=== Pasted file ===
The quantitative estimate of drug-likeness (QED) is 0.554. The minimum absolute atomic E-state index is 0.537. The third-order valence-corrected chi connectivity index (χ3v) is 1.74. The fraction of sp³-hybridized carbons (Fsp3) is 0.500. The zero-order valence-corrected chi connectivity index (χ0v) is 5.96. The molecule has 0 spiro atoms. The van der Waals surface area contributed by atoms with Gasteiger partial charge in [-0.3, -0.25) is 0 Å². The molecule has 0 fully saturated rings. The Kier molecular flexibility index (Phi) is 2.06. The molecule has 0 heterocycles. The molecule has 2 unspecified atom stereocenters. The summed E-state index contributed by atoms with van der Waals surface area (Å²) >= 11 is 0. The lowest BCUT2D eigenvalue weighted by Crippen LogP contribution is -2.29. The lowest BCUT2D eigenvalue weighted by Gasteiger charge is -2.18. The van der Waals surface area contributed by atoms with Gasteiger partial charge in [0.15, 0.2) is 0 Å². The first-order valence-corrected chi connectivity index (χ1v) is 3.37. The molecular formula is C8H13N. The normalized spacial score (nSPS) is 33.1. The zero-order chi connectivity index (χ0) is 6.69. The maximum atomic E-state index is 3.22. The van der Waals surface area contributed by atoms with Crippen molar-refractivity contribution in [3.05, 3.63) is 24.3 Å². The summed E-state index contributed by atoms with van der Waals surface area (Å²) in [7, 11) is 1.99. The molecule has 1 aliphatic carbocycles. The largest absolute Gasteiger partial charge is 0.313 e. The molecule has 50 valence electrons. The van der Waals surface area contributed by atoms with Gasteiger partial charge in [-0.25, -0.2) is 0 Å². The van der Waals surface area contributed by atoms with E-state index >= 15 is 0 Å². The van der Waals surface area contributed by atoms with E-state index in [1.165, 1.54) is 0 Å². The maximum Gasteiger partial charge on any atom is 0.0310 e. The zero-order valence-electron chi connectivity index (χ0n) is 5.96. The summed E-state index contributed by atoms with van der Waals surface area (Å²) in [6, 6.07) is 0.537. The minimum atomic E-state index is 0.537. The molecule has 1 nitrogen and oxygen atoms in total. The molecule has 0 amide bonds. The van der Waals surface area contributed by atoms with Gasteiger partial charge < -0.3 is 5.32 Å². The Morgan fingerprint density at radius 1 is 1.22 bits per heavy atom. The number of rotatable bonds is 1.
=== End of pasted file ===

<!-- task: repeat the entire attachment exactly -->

The quantitative estimate of drug-likeness (QED) is 0.554. The minimum absolute atomic E-state index is 0.537. The third-order valence-corrected chi connectivity index (χ3v) is 1.74. The fraction of sp³-hybridized carbons (Fsp3) is 0.500. The zero-order valence-corrected chi connectivity index (χ0v) is 5.96. The molecule has 0 spiro atoms. The van der Waals surface area contributed by atoms with Gasteiger partial charge in [-0.3, -0.25) is 0 Å². The molecule has 0 fully saturated rings. The Kier molecular flexibility index (Phi) is 2.06. The molecule has 0 heterocycles. The molecule has 2 unspecified atom stereocenters. The summed E-state index contributed by atoms with van der Waals surface area (Å²) >= 11 is 0. The lowest BCUT2D eigenvalue weighted by Crippen LogP contribution is -2.29. The lowest BCUT2D eigenvalue weighted by Gasteiger charge is -2.18. The van der Waals surface area contributed by atoms with Gasteiger partial charge in [0.15, 0.2) is 0 Å². The first-order valence-corrected chi connectivity index (χ1v) is 3.37. The molecular formula is C8H13N. The normalized spacial score (nSPS) is 33.1. The zero-order chi connectivity index (χ0) is 6.69. The maximum atomic E-state index is 3.22. The van der Waals surface area contributed by atoms with Crippen molar-refractivity contribution in [3.05, 3.63) is 24.3 Å². The summed E-state index contributed by atoms with van der Waals surface area (Å²) in [7, 11) is 1.99. The molecule has 1 aliphatic carbocycles. The largest absolute Gasteiger partial charge is 0.313 e. The molecule has 50 valence electrons. The van der Waals surface area contributed by atoms with Gasteiger partial charge in [-0.25, -0.2) is 0 Å². The van der Waals surface area contributed by atoms with E-state index >= 15 is 0 Å². The van der Waals surface area contributed by atoms with E-state index in [1.165, 1.54) is 0 Å². The maximum Gasteiger partial charge on any atom is 0.0310 e. The zero-order valence-electron chi connectivity index (χ0n) is 5.96. The summed E-state index contributed by atoms with van der Waals surface area (Å²) in [6, 6.07) is 0.537. The minimum atomic E-state index is 0.537. The molecule has 1 nitrogen and oxygen atoms in total. The molecule has 0 amide bonds. The van der Waals surface area contributed by atoms with Gasteiger partial charge < -0.3 is 5.32 Å². The Morgan fingerprint density at radius 1 is 1.22 bits per heavy atom. The number of rotatable bonds is 1.